Requests made by merchants to municipal police to prevent extortion against tourists seem to have had no effect.
With the arrival of young spring breakers, complaints of police abuse and extortion skyrocketed.
One of them circulated among residents of Quintas del Mar where the victims were staying.
Witnesses report that three young Americans from Carson, California, were walking quietly along Benito Juárez Boulevard in the downtown area.
Suddenly, they were intercepted by municipal patrol cars in the middle of the tourist area.
For no apparent reason, they approached them and after an exchange of words, they extorted 500 dollars to let them go, according to the same affected residents of Quintas del Mar.
The complainants pointed out that there was no justification for having stopped them and less to extort money from them since the young people only walked down the street.
They regretted that due to events of this type, the image of Rosarito as a safe tourist destination is falling again and it is projected as an insecure city where corruption prevails, which can affect the tourism sector.
“The word is spreading about what can happen to American tourists, that they can be extorted for nothing and that the police authorities themselves can rob them,” said María, a resident of Quintas del Mar, who once sued the Mayor Araceli Brown Figueredo to force the Municipal Police and eradicate police abuse and extortion against tourists.
Tijuana police corruption has been a serious problem for decades.
It is not uncommon for a Tijuana police officer to stop tourists and demand that they pay a bribe or ‘mordida’ in Spanish. This can happen while you’re driving around town or simply walking down the street.
In this guide, I outline Tijuana police corruption and explain how it works. I’ll also share some tips to help you avoid paying a bribe if you do get stopped by a corrupt police officer while visiting Tijuana. Finally, I’ll explain how you can reduce your chances of getting stopped in the first place.
You can’t completely avoid falling victim to corrupt police in Tijuana but you can reduce the risk by taking some simple precautions and knowing what to do if you get stopped. If you’re prepared and know what to expect and how to behave, the police interaction will go much smoother. You might save some money too. This guide focuses on Tijuana but much of the info applies to Rosarito and Ensenada as well.
How Tijuana Police Corruption Works
Tijuana police corruption exists in a number of forms. As a tourist, the most common form of police corruption you’re likely to encounter is an officer stopping you and soliciting a bribe.
Basically, a corrupt officer will pull you over while driving or stop you on the street, accuse you of committing a crime, then tell you that you need to pay a fine (bribe) in cash. This can happen pretty much anywhere in the city at any time of day.
In this section, I’ll outline exactly what to expect during a police stop in Tijuana including how the police may stop you, reasons an officer might stop you, and what happens during a police stop.
Getting Stopped By the Police in Tijuana While Driving or Walking Around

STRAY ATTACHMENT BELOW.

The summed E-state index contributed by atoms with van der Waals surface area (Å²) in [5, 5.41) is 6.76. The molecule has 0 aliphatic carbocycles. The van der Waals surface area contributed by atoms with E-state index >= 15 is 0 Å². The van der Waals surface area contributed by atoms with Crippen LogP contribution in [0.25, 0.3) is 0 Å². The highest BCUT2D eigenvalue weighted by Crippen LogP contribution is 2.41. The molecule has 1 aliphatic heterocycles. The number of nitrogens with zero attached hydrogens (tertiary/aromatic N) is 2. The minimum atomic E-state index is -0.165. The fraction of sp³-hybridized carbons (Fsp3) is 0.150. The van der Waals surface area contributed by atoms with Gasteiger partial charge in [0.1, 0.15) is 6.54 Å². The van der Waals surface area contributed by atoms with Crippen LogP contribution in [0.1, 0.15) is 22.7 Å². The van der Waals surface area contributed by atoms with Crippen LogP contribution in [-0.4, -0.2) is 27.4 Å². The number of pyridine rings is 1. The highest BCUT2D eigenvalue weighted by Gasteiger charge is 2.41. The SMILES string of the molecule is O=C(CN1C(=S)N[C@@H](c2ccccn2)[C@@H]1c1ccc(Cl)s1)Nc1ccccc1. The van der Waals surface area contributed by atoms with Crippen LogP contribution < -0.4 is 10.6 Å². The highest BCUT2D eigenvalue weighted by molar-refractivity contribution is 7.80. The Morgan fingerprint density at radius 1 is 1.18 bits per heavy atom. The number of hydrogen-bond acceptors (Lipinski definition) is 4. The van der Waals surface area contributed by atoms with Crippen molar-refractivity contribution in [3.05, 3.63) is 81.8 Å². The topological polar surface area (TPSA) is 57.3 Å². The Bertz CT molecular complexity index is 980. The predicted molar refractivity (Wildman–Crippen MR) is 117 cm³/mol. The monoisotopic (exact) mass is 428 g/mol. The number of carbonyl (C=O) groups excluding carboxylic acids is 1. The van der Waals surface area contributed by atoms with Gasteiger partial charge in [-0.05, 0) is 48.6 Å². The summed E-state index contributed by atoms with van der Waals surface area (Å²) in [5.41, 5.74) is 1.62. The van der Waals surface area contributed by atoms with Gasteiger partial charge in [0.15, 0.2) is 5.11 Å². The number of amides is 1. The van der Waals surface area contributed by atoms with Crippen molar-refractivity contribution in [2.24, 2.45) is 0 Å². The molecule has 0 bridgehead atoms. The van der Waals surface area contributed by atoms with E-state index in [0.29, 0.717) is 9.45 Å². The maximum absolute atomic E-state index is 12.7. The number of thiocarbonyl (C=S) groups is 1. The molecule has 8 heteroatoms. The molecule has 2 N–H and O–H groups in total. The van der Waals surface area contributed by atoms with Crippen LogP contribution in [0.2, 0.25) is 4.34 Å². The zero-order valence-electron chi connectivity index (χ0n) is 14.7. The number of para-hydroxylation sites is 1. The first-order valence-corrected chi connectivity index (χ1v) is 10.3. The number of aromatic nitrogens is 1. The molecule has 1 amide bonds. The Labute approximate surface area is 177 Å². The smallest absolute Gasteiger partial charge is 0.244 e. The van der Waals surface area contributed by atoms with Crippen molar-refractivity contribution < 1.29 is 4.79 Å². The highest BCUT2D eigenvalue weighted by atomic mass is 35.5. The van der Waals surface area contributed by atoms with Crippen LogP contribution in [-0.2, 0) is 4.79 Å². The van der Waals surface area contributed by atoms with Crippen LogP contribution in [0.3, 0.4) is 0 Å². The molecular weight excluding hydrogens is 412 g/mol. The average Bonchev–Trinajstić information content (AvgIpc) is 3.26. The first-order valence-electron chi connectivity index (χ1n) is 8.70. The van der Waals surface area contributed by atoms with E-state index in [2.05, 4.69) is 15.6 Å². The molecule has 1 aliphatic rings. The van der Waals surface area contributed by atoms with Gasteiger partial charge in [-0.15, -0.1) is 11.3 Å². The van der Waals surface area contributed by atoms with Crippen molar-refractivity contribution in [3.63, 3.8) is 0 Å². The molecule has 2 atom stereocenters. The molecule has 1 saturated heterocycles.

The police interaction in Tijuana can begin in a number of ways. If you’re driving, the officer will perform a standard traffic stop. They will turn on the lights and possibly the siren on their cop car and pull you over, just like any other traffic stop.
Sometimes the police set up roadblocks and stop everyone who passes. Sometimes they perform random inspections. This is common on highways. Occasionally, an officer may stand by your parked car and wait until you return.
When you’re stopped, the officer usually asks to see your passport, FMM tourist permit or visa, car registration, and your driver’s license. They’ll also tell you why you were stopped.
If you’re walking down the street, the officer may approach you on foot and tell you to stop. If they’re driving, they could roll down their window and motion for you to come to talk to them.
Officers sometimes stand on a street corner and perform random searches. This happens in touristy areas such as Zona Centro and Zona Norte. A particularly bold officer may grab you by the arm and forcefully demand that you stop walking and follow them to their cop car.
After stopping you, the officer will tell you why you were stopped. They may demand to see your passport and visa or FMM visitor’s permit. They may also insist on patting you down or searching your pockets, backpack, purse, or wallet.
Reasons A Tijuana Police Officer Might Stop You
Tijuana police can pull you over for a wide range of reasons. You can get stopped by a corrupt officer even if you did absolutely nothing wrong. The officer will simply make up a reason for stopping you. They will usually tell you that that you committed a serious crime and that you’re in big trouble. Of course, you can also get stopped legitimately if you committed a violation.
If the officer pulled you over while driving, they will accuse you of committing a traffic violation. For example, they may claim that you were speeding, that you ran a red light, or that you made an illegal turn. They could tell you that you were driving without a seat belt or using your phone while driving. They could wait by your parked car and tell you that you parked illegally. In some cases, they could also accuse you of a more serious crime like driving under the influence. They may accuse you of carrying an illegal substance in your car and search your car for contraband.
If you’re stopped while walking down the street, the officer could accuse you of public intoxication. They could accuse you of jaywalking or trespassing. They could accuse you of possessing an illegal substance and insist on searching you. Alternatively, they could also accuse you of being in the country illegally and ask to see your passport and visa or visitor’s permit.